June 20, 2018
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Decisions on potential Casella investigation, landfill gas pipeline to UMaine pushed back

R.W. Estela | BDN
R.W. Estela | BDN
Aerial photo of Juniper Ridge landfill in Old Town on April 6, 2012.
By Nick McCrea, BDN Staff

OLD TOWN, Maine — The Legislature’s Government Oversight Committee will wait until late June to consider whether to review and audit Casella Waste Systems Inc.’s operations in Maine.

In early April, Athens resident Hillary Lister drafted a letter to the committee that highlighted a series of complaints shared for years by Casella opponents around Old Town, home to Casella-operated and state-owned Juniper Ridge Landfill, and across the state.

The letter calls for an investigation by the state Office of Program Evaluation & Government Accountability.

The committee was slated to discuss the request during its May 25 meeting but ultimately decided more time was needed to review an influx of documents, letters and data submitted by Casella opponents and representatives in the days leading up to the meeting.

“We don’t usually get so much unsolicited information coming to the committee at this particular juncture,” OPEGA Director Beth Ashcroft said Tuesday.

OPEGA hasn’t had a chance to review all of the documents or summarize them for the committee, Ashcroft said, so she and the committee agreed that it would be “prudent” to hold further discussions on a potential investigation until a future meeting, probably one scheduled for June 29.

At an April 10 meeting, the oversight committee decided to gather more comments and input before deciding whether to take a deeper look into Casella’s operation of Juniper Ridge Landfill.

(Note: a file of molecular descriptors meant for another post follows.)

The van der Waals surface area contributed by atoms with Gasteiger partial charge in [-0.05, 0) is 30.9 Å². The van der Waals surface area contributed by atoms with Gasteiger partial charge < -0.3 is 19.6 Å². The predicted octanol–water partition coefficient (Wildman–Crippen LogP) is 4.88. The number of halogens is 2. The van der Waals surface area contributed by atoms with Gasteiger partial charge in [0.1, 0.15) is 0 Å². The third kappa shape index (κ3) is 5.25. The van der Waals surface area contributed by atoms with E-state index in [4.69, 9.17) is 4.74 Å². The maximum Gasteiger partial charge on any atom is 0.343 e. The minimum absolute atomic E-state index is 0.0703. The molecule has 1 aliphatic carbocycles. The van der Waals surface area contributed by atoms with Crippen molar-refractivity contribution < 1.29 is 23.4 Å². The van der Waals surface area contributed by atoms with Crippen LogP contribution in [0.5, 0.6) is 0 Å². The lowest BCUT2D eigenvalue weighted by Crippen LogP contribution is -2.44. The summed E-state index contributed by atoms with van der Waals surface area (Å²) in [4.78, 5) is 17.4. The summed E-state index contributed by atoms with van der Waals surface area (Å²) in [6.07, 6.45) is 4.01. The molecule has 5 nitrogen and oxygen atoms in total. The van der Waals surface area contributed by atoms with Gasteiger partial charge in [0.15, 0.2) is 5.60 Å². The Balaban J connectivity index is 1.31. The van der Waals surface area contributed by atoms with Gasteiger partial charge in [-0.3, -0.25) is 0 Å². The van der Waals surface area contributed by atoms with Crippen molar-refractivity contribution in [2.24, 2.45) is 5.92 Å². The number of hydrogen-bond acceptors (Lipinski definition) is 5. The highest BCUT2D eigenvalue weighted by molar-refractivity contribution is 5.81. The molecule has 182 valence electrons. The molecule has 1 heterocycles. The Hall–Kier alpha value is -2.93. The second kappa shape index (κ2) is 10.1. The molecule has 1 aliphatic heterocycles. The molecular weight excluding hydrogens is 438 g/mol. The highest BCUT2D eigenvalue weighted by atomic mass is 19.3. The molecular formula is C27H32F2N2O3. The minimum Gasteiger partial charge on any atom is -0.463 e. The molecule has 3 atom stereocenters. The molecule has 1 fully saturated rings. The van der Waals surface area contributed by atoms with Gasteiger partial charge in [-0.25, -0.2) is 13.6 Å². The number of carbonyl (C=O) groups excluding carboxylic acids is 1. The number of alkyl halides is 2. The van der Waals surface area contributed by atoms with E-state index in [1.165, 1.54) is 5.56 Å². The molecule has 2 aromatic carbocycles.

Another landfill-related decision — the Maine Public Utilities Commission’s consideration of a landfill gas pipeline — also has been put on the back burner until next month.

EcoGas LLC, a Casella subsidiary, hopes to build a seven-mile pipeline that would bring methane gas from Juniper Ridge Landfill to the University of Maine in Orono.

Bangor Gas Co. filed a petition to intervene in EcoGas’ talks with the PUC and, during an April 25 initial case conference with a commission staff lawyer, a Bangor Gas attorney said the company believed a pipeline deal between UMaine and Casella would harm Bangor Gas ratepayers and lead to “degradation of our franchise.”

The PUC attorney advised representatives of both groups to sit down to negotiate and report back to the commission by May 21.

The two companies failed to iron out a deal by the May 21 deadline and sought a three-week extension, which was approved.

Don Meagher, Casella’s manager of planning and development, said he couldn’t reveal any details of the negotiations, but he did say EcoGas would continue to attempt to reach some sort of arrangement that would advance the pipeline efforts.

“What we’re trying to do is respond to the concerns and the issues they raised in their intervention such that the project can move forward,” Meagher said.

EcoGas and Bangor Gas will report back on the settlement discussions by June 11.

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